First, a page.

When she heard that Sir George Cockburn was going to give a ball, Betsy naturally wanted to attend. When her father said she was too young she pleaded with Napoleon who took her part and persuaded him to let her go. When the Emperor asked to see her first ball dress, Betsy showed him and then left it on the sofa while they played whist. Napoleon cheated at cards on purpose to irritate her and, when she complained, he teased her all the more. When she caught him red-handed: ‘He laughed until the tears ran out of his eyes… and catching up my ball dress from off the sofa, he ran out of the room, and up to the pavilion…’23 to his own quarters. Despite Betsy’s tearful pleas, Napoleon chuckled and refused to return the gown to her. Betsy was distraught and cried herself to sleep. The next day he again refused to relinquish his prize. Only when it was time to go to the ball did he relent: ‘to my great joy, I saw the emperor running down the lawn to the gate with my dress.’24 He then accompanied her a little way on foot as she continued on horseback along the bridle path to the ball.
On another occasion, Betsy more than got her own back. The Emperor had been writing in the garden of the Briars next to a goldfish pond. That same day Sir George Cockburn paid a visit along with his Newfoundland dog, Tom Pipes. The animal had a penchant for bathing in ponds and then having a good shake afterwards. Betsy called the dog and directed it towards the goldfish pond. Afterwards Tom Pipes ran to Napoleon and drenched him and all his papers. She says: ‘It was impossible to help laughing, although he was very angry, for Tom Pipes would not go away; he had been a shipmate of Napoleon’s on board the Northumberland, and was so glad to see him again, that he kept jumping on him with his wet paws, thereby adding mud to wet and dust.’25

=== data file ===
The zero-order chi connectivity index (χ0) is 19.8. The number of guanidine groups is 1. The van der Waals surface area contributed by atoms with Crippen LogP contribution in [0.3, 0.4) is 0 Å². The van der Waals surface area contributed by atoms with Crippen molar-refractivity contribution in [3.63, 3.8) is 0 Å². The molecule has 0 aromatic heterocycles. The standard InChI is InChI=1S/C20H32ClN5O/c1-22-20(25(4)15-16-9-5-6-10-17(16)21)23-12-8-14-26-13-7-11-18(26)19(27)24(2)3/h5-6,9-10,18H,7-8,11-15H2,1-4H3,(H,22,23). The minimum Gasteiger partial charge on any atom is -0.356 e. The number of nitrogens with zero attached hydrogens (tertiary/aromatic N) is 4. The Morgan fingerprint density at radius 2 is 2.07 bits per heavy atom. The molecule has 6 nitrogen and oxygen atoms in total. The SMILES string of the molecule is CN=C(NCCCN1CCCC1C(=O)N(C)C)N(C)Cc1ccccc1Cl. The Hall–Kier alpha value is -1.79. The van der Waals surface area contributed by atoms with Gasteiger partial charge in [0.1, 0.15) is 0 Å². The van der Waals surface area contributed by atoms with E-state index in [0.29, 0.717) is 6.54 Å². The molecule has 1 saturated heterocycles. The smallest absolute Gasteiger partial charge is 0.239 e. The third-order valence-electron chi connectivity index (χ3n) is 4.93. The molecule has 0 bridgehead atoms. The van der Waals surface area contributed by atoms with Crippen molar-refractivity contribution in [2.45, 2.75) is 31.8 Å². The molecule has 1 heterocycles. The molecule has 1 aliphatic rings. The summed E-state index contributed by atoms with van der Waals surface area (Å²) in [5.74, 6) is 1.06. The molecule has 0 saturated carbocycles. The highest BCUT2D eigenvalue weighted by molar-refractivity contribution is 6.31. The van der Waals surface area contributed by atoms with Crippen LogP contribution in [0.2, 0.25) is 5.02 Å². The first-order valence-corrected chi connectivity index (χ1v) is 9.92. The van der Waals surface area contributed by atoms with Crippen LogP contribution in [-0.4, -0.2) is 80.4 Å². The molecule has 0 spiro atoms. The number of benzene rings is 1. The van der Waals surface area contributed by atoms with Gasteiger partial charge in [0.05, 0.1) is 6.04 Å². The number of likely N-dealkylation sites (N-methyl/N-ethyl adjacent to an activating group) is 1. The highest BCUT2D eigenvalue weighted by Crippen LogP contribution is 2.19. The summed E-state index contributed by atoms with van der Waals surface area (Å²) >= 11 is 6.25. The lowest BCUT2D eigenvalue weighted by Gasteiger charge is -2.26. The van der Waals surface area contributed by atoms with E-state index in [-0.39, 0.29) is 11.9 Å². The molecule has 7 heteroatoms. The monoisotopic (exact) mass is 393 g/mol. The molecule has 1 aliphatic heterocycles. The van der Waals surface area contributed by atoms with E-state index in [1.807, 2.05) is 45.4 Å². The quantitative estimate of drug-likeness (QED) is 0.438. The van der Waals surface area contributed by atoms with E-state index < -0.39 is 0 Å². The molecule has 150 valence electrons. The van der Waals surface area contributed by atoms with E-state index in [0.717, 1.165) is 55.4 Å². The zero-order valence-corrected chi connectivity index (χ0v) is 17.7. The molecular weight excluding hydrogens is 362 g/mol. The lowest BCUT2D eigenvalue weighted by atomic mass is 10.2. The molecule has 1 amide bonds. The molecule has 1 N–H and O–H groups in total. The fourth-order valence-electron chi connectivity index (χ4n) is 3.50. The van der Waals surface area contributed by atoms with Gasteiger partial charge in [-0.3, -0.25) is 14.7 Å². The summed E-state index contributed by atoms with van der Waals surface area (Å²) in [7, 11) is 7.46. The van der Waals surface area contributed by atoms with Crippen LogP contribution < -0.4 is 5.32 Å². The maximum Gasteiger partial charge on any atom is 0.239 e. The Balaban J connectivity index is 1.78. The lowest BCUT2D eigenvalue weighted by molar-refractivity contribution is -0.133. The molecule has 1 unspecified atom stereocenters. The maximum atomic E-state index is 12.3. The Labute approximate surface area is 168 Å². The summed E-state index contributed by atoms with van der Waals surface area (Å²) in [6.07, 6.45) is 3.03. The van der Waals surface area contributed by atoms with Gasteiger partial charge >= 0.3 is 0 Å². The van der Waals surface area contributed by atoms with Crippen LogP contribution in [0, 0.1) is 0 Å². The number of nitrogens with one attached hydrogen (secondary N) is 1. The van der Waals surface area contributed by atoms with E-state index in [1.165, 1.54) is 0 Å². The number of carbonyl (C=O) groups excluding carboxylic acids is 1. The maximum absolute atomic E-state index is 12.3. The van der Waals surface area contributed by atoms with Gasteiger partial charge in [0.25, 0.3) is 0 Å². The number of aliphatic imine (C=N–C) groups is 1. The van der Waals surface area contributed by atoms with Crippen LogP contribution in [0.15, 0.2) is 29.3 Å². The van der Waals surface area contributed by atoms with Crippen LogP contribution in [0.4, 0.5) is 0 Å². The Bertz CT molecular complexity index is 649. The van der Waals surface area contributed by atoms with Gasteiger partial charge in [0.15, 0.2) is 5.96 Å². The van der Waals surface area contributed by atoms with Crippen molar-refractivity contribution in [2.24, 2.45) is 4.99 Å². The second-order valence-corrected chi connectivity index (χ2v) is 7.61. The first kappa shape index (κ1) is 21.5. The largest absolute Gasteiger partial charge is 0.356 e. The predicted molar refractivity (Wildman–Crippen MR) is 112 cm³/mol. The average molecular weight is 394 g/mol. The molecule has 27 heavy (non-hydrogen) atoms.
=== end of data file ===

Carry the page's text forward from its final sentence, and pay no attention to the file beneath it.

It is interesting and instructive to set Betsy’s words alongside those of another English writer - H.G. Wells. This is what Wells wrote about Napoleon in 1920 in his The Outline of History Volume II: ‘The figure he makes in history is one of almost incredible self-conceit, of vanity, of greed, and cunning, of callous contempt and disregard of all who trusted him…’26 And: ‘It would be difficult to find a human being less likely to arouse affection. One reads in vain through the monstrous accumulations of Napoleonic literature for a single record of self-forgetfulness. Laughter is one great difference between man and the lower animals, and there is no evidence that Napoleon ever laughed… There is no proof that this unbrotherly, unhumorous egotist was ever sincerely loved by any human being… He had never even a dog to love him.’27
If one is generous to H.G.Wells we can accuse him of consummate ignorance. He was a great writer but a terrible historian. In fact, he wasn’t an historian at all. And it shows. However, his manufactured lies poisoned a whole generation of English readers against Napoleon, and the same calumnies have been repeated ad nauseam ever since. Even the reference to ‘monstrous Napoleonic literature’ is a dead give away. He literally cannot understand the greatness of the man he is writing about and he obviously resents his acclaim. It is to our shame as a nation that generations of British people have swallowed his malevolent spoon-fed tosh.